Sat 24 August 2013, by Noémie BACK

(bio)Diversity as key driver in adaptive capacity of cities

With last year’s record high temperatures and droughts in the USA the general public seems to catch on to the fact that climate change is upon us[1]. Coupled with the recent superstorm Sandy and hurricane Irene (2011) the estimated damages run into the multiple 10’s of Billions of $’s. The resulting economic, ecological and socio cultural loss is undeniable not only for individual citizens but also for businesses and society as a whole.
As an illustration of the potential effect superstorm Sandy has on New York City, Michael Kimmelman[2] identified the persisting vulnerability to hurricanes as a threat to the economic resilience of New York City, leading to the closure of small businesses, and the relocation of financial power houses, like Goldman Sachs.
The design for the ‘Ecological Productive Infrastructures of the Port Authority Bus Terminal in 2030’ is exploring an integrated systems approach to sustainable design for the built environment. Started as an exploration on how to refocus the architectural designer into a role of addressing ‘real’ issues, the design question developed from ‘Design a new transportation hub’ into “How can the PABT support life in an ever-changing world”?
The design strategy for the PABT integrates a man-made infrastructure with a natural infrastructure and focuses on root cause mitigation of climate change, improving system resilience and absorption capacity, and improving well-being.
Which steps are then necessary to turn this thought-provoking design into a reality? Is a design solution, integrating man-made and natural elements and focused on diversity, a viable alternative to conventional ‘single issue’ solutions, aimed at ‘blocking out the water’? Does the creation of additional real value from an economic, ecological and socio cultural standpoint outweigh the added complexity? What is this additional value?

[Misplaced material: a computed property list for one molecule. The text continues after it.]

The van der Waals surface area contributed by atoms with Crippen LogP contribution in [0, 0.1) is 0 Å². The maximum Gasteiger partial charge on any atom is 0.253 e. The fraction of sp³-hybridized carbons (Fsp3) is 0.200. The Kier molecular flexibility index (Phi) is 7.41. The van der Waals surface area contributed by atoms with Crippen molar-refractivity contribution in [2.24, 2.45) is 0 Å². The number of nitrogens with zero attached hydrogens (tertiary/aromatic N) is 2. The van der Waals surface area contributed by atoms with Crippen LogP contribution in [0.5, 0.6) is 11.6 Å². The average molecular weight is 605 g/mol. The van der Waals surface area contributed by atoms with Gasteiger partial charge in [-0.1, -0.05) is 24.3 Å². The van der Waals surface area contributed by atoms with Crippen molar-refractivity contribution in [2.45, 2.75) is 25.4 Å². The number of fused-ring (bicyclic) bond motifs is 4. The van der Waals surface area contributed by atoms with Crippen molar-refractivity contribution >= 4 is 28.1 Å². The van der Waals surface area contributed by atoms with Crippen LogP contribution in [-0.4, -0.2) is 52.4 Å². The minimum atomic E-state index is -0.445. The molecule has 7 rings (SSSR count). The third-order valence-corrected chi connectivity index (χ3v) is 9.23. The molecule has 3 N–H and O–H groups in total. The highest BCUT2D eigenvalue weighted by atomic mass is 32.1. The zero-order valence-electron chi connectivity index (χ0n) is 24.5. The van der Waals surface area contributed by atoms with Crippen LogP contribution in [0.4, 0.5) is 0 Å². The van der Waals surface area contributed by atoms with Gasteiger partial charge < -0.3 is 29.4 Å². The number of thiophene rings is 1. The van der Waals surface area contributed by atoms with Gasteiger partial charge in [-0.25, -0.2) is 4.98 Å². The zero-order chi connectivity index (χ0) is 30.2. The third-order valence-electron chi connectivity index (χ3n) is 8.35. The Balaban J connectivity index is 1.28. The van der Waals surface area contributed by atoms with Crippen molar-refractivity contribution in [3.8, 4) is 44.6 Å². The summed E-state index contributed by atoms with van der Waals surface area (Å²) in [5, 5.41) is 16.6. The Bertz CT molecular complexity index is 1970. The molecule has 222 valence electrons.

The ‘Shared Value Stakeholder Proposition’, developed with the design for the PABT, is a tool aimed at exploring these questions. The qualitative model allows a range of PABT stakeholders to understand which design features support their mission, and what value is ‘generated’. It is a first step to understand how the new PABT supports life, and helps to pinpoint how solutions not only protect us but also deliver other values that make the investments worth further consideration.
The Brooklyn Bridge Park Pier 6 salt marsh, designed by Michael van Valkenburgh Ass., is an interesting example of how natural elements can increase absorption capacity, while creating a wealth of other (recreational and other) benefits.  An inspection after hurricane Sandy showed the park survived with hardly a scratch, proving the value of installing natural edges along waterfronts[3]. In contrast, the engineered fortifications on Sandy Beach, have been proven to contribute to the permanent loss of beach sand, requiring even higher walls for ongoing protection[4].
Given the damage sustained, and the massive investments that conventional solutions require, the challenge seems not to be about money. Also technology is not the issue, given the wealth of studies and design proposals available. The challenge here seems to be to connect all relevant stakeholders to the benefits or value that an integrated design, like that for the PABT, brings.
A basic understanding of the underlying design principles of the project helps to better understand the structure, content and outcomes of the Shared Value Stakeholder Proposition’. The key elements for building a ‘Shared Value Stakeholder Proposition’ are stakeholder analysis and ecosystem services[5], as a starting point for identifying ‘value’, and the PABT design features.


Article wrote by Peter de Ruijter ( in the framework of our collaboration for the Ecological Productive Infrastructures of the Port Authority Bus Terminal – New York City.